Document Type

Insect, Pest and Disease Control - Cotton


Prior to bloom, the primary hemipteran pest of cotton in the Mid-South is the tarnished plant bug (TPB). Cotton fleahopper and clouded plant bug are other hemipteran pests that are occasionally observed. These pests reduce yields by feeding on squares (flower buds), which often shed. Mid-sized or larger squares may not shed, but feeding injury is generally evident in the form of yellow staining on the surface of the square and damaged anthers in flowers (i.e., dirty blooms). Square loss can delay maturity and sometimes reduce yield. Delays in crop maturity, even when not causing yield loss, can increase mid-and late-season control costs for cotton arthropod pests. To compound the problem in the Mid-South, TPB has developed resistance to some insecticides. This has contributed to higher control costs and crop losses since 1995.

In contrast to mid-season populations of plant bugs, prebloom populations of tarnished plant bug are relatively sporadic in most areas. Considerable work has been done to determine the most efficient and accurate methods for sampling TPB and their damage during the prebloom stages of cotton plant development. Thus, agricultural pest managers are comfortable with TPB sampling procedures in prebloom cotton. Sweep-net samples and square retention counts are typically recommended at this time to determine the appropriate timing of insecticide applications. However, some pest managers have not been as comfortable with existing treatment thresholds for tarnished plant bugs in prebloom cotton. Consequently, TPB control recommendations sometimes include applications of insecticide to sub-threshold infestations, or preventative applications are made based on crop developmental stages or other criteria without regard to infestation levels.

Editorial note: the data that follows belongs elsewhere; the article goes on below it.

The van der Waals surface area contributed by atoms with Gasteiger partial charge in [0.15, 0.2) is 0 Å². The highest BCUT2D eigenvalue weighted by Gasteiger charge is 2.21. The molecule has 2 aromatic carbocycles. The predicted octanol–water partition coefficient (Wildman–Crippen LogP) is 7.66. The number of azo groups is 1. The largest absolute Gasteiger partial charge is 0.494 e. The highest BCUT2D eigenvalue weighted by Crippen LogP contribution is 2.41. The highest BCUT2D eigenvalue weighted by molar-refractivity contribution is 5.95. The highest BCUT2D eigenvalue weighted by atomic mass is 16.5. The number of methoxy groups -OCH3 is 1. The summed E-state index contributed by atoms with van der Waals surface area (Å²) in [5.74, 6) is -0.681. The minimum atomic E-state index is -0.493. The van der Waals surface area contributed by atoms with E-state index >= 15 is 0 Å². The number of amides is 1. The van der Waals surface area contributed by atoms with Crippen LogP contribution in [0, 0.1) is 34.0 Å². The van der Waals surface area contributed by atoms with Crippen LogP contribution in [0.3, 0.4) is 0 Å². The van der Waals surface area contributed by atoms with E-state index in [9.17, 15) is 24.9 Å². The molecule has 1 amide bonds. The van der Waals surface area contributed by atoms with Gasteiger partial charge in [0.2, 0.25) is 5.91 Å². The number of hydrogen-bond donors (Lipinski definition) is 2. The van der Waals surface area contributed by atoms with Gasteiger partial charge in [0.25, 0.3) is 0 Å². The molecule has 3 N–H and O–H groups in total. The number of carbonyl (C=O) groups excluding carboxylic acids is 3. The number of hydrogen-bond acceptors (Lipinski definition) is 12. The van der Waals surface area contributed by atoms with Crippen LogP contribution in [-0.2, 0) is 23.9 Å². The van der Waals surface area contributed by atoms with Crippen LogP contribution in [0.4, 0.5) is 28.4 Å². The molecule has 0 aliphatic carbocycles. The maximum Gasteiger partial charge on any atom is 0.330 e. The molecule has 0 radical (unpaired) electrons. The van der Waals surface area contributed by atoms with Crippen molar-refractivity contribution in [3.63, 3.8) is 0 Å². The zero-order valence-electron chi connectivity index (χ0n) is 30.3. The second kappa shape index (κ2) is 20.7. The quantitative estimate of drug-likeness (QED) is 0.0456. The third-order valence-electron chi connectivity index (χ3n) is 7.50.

In the Mid-Southern states, universities’ Extension recommendations for controlling TPB in prebloom cotton are similar. Most states recommend an insecticide application during the first two weeks of squaring if populations reach or exceed eight tarnished plant bugs per 100 sweeps using a 15-inch diameter sweep net. During the third week of squaring and until bloom, a threshold of 15 or 16 plant bugs per 100 sweeps is suggested. Monitoring square loss also is recommended with the intent of maintaining retention during the prebloom period at 80 percent or higher. Treating sub-threshold infestations of TPB is generally recommended if square retention is below 80 percent.

Files over 3MB may be slow to open. For best results, right-click and select "save as..."